Employers Should Not Assume that the Multiemployer Pension Plan Financial Assistance Program Reduces Withdrawal Liability Exposure

20 May 2021 Legal News: Employee Benefits Insights Publication
Author(s): Gregg H. Dooge

The distressed financial condition of many multiemployer pension plans has been well-chronicled. Some employers have direct exposure to multiemployer pension plans as a result of union contracts requiring employer contributions. Other employers have more limited exposure to multiemployer pension plans, such as when the employer considers the acquisition of a company that participates in a multiemployer plan.

A key consideration in any evaluation of a multiemployer pension plan is the possibility that an employer might incur withdrawal liability if the employer completely or partially withdraws from plan participation. If the employer incurs a withdrawal event, the employer is responsible (has withdrawal liability) for its allocable share of the plan’s unfunded vested benefits. Thus, if the plan is not fully funded at the measurement date applicable to an employer’s withdrawal, the employer incurs withdrawal liability, even though it made all contributions required under the collective bargaining agreement.

The American Rescue Plan Act of 2021 (the “Act”) includes substantial financial assistance to eligible multiemployer pension plans (not all multiemployer plans will receive assistance). The Act authorizes funds in “such amount required for the plan to pay all benefits due” until the last day of the 2051 plan year. The government-provided funds represent a grant, not a loan.

Given that the financial assistance is intended to ensure a plan’s solvency for the next 30 years, some employers have asked whether the plan’s improved financial condition (resulting from the government aid) will reduce or eliminate an employer’s potential withdrawal liability. Since withdrawal liability represents a withdrawing employer’s allocable share of the plan’s unfunded vested benefits, the question is understandable.

An employer should not assume that the Act’s multiemployer financial assistance provisions will have any near-term impact on the employer’s potential withdrawal liability. The bill that originally passed the House of Representatives expressly excluded any financial assistance from the withdrawal liability calculation for a period of 15 years. That House provision was struck during the Senate approval process and was not in the final bill signed by President Biden. However, it might be premature to conclude that the absence of the original House provision from the final bill means that financial assistance amounts operate to reduce an employer’s potential withdrawal liability.

The final version of the Act, while eliminating the specific House provision, also included a broad grant of regulatory authority to the Pension Benefit Guaranty Corporation (PBGC) to “impose, by regulation or other guidance, reasonable conditions on an eligible multiemployer plan that receives special assistance relating to … withdrawal liability.” There has been significant commentary within the employee benefits community to the effect that the PBGC is expected to use this grant of regulatory authority to provide that an employer’s withdrawal liability is calculated without regard to any financial assistance received by the plan for up to 15 years (or such other period prescribed by the PBGC), substantially consistent with the original House provision.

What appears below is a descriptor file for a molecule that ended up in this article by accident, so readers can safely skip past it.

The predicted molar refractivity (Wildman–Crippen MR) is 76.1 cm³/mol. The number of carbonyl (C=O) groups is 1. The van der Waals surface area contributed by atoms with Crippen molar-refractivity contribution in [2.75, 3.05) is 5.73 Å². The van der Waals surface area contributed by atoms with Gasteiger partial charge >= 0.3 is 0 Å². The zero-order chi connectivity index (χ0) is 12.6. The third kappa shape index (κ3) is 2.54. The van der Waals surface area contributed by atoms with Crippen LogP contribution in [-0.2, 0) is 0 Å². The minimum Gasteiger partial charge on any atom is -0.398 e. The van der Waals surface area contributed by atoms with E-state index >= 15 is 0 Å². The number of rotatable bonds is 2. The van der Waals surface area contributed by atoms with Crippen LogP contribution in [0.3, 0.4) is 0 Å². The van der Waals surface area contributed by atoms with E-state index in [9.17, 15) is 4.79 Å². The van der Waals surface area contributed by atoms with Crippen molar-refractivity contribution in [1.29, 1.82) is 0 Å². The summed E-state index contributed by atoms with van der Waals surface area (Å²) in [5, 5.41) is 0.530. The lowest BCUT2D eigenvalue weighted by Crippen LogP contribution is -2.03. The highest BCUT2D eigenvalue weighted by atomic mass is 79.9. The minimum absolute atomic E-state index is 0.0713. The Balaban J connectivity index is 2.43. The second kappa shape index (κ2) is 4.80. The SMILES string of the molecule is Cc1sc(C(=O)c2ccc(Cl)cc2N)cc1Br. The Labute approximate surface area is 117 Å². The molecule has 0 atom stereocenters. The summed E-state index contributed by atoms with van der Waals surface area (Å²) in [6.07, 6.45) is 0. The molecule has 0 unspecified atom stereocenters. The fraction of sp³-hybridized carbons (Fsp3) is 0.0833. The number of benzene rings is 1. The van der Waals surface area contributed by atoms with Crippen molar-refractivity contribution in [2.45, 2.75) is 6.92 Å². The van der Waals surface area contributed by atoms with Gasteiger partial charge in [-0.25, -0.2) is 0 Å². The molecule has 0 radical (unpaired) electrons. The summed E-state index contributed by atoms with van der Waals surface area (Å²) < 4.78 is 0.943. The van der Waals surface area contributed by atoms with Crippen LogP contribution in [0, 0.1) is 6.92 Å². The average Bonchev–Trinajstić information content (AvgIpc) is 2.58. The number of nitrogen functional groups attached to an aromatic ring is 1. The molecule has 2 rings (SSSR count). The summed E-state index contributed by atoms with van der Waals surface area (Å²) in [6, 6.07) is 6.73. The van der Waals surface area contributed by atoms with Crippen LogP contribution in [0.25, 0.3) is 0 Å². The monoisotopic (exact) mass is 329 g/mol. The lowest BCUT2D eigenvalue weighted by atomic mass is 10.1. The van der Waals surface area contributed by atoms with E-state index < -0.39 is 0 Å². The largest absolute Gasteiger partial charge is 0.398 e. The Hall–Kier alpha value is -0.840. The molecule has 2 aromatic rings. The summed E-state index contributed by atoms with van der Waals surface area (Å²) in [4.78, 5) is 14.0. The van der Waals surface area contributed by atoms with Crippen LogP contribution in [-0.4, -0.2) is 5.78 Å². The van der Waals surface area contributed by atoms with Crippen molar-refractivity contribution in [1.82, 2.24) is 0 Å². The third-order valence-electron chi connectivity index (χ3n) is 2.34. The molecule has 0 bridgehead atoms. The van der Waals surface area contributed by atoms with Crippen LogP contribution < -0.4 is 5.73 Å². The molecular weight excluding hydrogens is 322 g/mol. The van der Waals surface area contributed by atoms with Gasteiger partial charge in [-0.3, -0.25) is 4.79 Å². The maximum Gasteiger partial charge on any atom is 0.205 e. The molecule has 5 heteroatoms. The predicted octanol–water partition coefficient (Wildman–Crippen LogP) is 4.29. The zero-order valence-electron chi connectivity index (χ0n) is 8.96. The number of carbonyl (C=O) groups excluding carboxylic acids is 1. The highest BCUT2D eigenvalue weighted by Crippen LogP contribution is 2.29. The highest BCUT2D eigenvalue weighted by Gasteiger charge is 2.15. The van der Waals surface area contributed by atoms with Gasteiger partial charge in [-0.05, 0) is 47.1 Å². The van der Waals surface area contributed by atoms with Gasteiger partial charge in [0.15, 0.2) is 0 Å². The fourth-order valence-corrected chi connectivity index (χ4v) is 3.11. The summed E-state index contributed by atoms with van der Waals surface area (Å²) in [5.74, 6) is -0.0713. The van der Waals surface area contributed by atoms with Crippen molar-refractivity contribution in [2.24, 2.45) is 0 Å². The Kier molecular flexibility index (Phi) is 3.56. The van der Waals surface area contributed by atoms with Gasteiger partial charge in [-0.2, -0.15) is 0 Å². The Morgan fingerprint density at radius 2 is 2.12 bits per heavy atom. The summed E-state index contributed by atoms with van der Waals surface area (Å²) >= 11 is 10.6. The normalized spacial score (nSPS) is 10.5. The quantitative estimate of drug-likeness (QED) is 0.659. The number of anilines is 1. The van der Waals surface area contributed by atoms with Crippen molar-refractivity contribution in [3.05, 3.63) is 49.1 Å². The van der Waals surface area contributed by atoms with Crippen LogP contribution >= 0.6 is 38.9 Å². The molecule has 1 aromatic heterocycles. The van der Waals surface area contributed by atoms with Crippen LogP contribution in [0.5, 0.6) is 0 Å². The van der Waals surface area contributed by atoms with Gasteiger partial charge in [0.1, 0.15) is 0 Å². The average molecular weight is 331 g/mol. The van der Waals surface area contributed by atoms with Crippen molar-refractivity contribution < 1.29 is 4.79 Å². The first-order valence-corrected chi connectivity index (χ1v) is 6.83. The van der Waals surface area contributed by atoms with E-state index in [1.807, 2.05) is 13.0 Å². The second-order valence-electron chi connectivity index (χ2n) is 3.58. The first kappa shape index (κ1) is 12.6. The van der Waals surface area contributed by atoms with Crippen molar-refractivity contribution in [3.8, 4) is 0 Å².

Further, there is historical precedent for disregarding selected items for withdrawal liability purposes in the case of troubled multiemployer plans. For example, under the 2014 Multiemployer Pension Plan Reform Act (“MPPRA”), a multiemployer plan may seek approval to reduce or suspend benefit payments in certain instances. Any reduction in or suspension of benefits reduces the plan’s benefit obligation while retaining cash within the plan, thereby improving the plan’s financial condition. Nevertheless, the MPPRA included a rule that any such benefit reduction or suspension is disregarded for a period of 10 years for withdrawal liability purposes.

Until the PBGC issues guidance, the exact impact of the multiemployer financial assistance program on employer withdrawal liability is unknown, but many within the employee benefits community expect that future guidance will require that withdrawal liability calculations be made without regard to financial assistance received by the plan for a prescribed period. Until the situation is clarified, employers should not assume that the Act’s multiemployer financial assistance program reduces or eliminates potential withdrawal liability.


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